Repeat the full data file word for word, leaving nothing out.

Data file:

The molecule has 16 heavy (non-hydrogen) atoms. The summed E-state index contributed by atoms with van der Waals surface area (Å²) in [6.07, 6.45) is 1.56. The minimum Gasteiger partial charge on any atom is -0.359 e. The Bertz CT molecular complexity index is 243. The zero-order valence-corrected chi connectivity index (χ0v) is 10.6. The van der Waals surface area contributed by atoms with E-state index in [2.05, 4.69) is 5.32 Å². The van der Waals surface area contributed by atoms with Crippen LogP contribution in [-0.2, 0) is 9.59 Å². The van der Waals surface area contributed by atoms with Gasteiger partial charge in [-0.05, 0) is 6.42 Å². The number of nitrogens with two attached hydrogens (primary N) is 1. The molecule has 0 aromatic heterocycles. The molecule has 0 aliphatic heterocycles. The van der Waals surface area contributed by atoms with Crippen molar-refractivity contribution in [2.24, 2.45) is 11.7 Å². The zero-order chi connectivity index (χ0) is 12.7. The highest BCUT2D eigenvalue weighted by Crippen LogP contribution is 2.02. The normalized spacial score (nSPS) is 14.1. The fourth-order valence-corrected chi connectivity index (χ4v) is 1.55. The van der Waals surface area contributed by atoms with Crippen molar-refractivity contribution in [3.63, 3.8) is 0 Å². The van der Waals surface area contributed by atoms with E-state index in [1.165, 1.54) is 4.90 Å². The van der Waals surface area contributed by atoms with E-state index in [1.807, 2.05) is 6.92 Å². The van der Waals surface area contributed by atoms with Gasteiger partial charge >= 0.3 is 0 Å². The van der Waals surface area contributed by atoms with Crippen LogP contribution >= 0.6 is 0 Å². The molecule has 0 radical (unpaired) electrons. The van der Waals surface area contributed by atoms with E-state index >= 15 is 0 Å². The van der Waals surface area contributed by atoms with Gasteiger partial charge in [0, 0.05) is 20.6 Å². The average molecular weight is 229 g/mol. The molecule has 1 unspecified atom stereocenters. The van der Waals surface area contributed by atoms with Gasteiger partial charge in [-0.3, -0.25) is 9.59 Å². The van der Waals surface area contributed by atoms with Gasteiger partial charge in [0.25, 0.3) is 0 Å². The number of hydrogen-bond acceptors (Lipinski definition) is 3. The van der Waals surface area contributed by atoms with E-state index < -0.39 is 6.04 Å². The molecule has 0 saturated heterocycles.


The molecule has 16 heavy (non-hydrogen) atoms. The summed E-state index contributed by atoms with van der Waals surface area (Å²) in [6.07, 6.45) is 1.56. The minimum Gasteiger partial charge on any atom is -0.359 e. The Bertz CT molecular complexity index is 243. The zero-order valence-corrected chi connectivity index (χ0v) is 10.6. The van der Waals surface area contributed by atoms with E-state index in [2.05, 4.69) is 5.32 Å². The van der Waals surface area contributed by atoms with Crippen LogP contribution in [-0.2, 0) is 9.59 Å². The van der Waals surface area contributed by atoms with Gasteiger partial charge in [-0.05, 0) is 6.42 Å². The number of nitrogens with two attached hydrogens (primary N) is 1. The molecule has 0 aromatic heterocycles. The molecule has 0 aliphatic heterocycles. The van der Waals surface area contributed by atoms with Crippen molar-refractivity contribution in [2.24, 2.45) is 11.7 Å². The zero-order chi connectivity index (χ0) is 12.7. The highest BCUT2D eigenvalue weighted by Crippen LogP contribution is 2.02. The normalized spacial score (nSPS) is 14.1. The fourth-order valence-corrected chi connectivity index (χ4v) is 1.55. The van der Waals surface area contributed by atoms with Crippen molar-refractivity contribution in [3.63, 3.8) is 0 Å². The van der Waals surface area contributed by atoms with E-state index in [1.165, 1.54) is 4.90 Å². The van der Waals surface area contributed by atoms with E-state index in [1.807, 2.05) is 6.92 Å². The van der Waals surface area contributed by atoms with Gasteiger partial charge >= 0.3 is 0 Å². The van der Waals surface area contributed by atoms with Crippen LogP contribution >= 0.6 is 0 Å². The molecule has 0 radical (unpaired) electrons. The van der Waals surface area contributed by atoms with E-state index >= 15 is 0 Å². The van der Waals surface area contributed by atoms with Gasteiger partial charge in [0, 0.05) is 20.6 Å². The average molecular weight is 229 g/mol. The molecule has 1 unspecified atom stereocenters. The van der Waals surface area contributed by atoms with Gasteiger partial charge in [-0.3, -0.25) is 9.59 Å². The van der Waals surface area contributed by atoms with Gasteiger partial charge in [0.25, 0.3) is 0 Å². The number of hydrogen-bond acceptors (Lipinski definition) is 3. The van der Waals surface area contributed by atoms with E-state index < -0.39 is 6.04 Å². The molecule has 0 saturated heterocycles.